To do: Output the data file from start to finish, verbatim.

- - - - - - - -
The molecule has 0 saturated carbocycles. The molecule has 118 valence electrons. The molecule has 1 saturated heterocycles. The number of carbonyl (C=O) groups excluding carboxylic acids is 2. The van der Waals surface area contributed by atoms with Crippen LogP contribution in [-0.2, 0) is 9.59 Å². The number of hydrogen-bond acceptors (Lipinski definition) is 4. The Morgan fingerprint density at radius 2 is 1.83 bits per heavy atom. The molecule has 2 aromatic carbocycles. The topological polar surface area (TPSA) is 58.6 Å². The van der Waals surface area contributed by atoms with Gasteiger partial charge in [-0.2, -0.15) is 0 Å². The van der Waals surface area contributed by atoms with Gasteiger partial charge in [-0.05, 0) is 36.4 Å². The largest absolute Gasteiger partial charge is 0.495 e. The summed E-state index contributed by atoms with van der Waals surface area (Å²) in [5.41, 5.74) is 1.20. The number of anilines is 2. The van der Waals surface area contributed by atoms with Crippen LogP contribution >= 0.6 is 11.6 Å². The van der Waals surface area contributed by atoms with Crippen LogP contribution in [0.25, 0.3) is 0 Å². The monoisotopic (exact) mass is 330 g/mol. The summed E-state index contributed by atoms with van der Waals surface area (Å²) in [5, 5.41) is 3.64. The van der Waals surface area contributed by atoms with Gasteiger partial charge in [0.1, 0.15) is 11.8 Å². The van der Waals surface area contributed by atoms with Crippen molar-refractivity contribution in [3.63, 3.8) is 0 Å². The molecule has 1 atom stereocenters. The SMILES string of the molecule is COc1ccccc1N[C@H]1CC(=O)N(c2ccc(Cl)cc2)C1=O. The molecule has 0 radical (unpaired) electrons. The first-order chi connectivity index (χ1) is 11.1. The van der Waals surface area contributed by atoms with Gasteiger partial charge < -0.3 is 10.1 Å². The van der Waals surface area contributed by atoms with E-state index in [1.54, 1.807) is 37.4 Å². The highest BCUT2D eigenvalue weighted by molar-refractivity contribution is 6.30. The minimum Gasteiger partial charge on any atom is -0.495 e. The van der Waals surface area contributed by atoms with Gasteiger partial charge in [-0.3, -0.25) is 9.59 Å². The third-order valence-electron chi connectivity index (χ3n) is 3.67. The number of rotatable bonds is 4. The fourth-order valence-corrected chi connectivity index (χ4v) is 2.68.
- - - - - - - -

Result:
The molecule has 0 saturated carbocycles. The molecule has 118 valence electrons. The molecule has 1 saturated heterocycles. The number of carbonyl (C=O) groups excluding carboxylic acids is 2. The van der Waals surface area contributed by atoms with Crippen LogP contribution in [-0.2, 0) is 9.59 Å². The number of hydrogen-bond acceptors (Lipinski definition) is 4. The Morgan fingerprint density at radius 2 is 1.83 bits per heavy atom. The molecule has 2 aromatic carbocycles. The topological polar surface area (TPSA) is 58.6 Å². The van der Waals surface area contributed by atoms with Gasteiger partial charge in [-0.2, -0.15) is 0 Å². The van der Waals surface area contributed by atoms with Gasteiger partial charge in [-0.05, 0) is 36.4 Å². The largest absolute Gasteiger partial charge is 0.495 e. The summed E-state index contributed by atoms with van der Waals surface area (Å²) in [5.41, 5.74) is 1.20. The number of anilines is 2. The van der Waals surface area contributed by atoms with Crippen LogP contribution >= 0.6 is 11.6 Å². The van der Waals surface area contributed by atoms with Crippen LogP contribution in [0.25, 0.3) is 0 Å². The monoisotopic (exact) mass is 330 g/mol. The summed E-state index contributed by atoms with van der Waals surface area (Å²) in [5, 5.41) is 3.64. The van der Waals surface area contributed by atoms with Gasteiger partial charge in [0.1, 0.15) is 11.8 Å². The van der Waals surface area contributed by atoms with Crippen molar-refractivity contribution in [3.63, 3.8) is 0 Å². The molecule has 1 atom stereocenters. The SMILES string of the molecule is COc1ccccc1N[C@H]1CC(=O)N(c2ccc(Cl)cc2)C1=O. The molecule has 0 radical (unpaired) electrons. The first-order chi connectivity index (χ1) is 11.1. The van der Waals surface area contributed by atoms with Gasteiger partial charge < -0.3 is 10.1 Å². The van der Waals surface area contributed by atoms with E-state index in [1.54, 1.807) is 37.4 Å². The highest BCUT2D eigenvalue weighted by molar-refractivity contribution is 6.30. The minimum Gasteiger partial charge on any atom is -0.495 e. The van der Waals surface area contributed by atoms with Gasteiger partial charge in [-0.3, -0.25) is 9.59 Å². The third-order valence-electron chi connectivity index (χ3n) is 3.67. The number of rotatable bonds is 4. The fourth-order valence-corrected chi connectivity index (χ4v) is 2.68.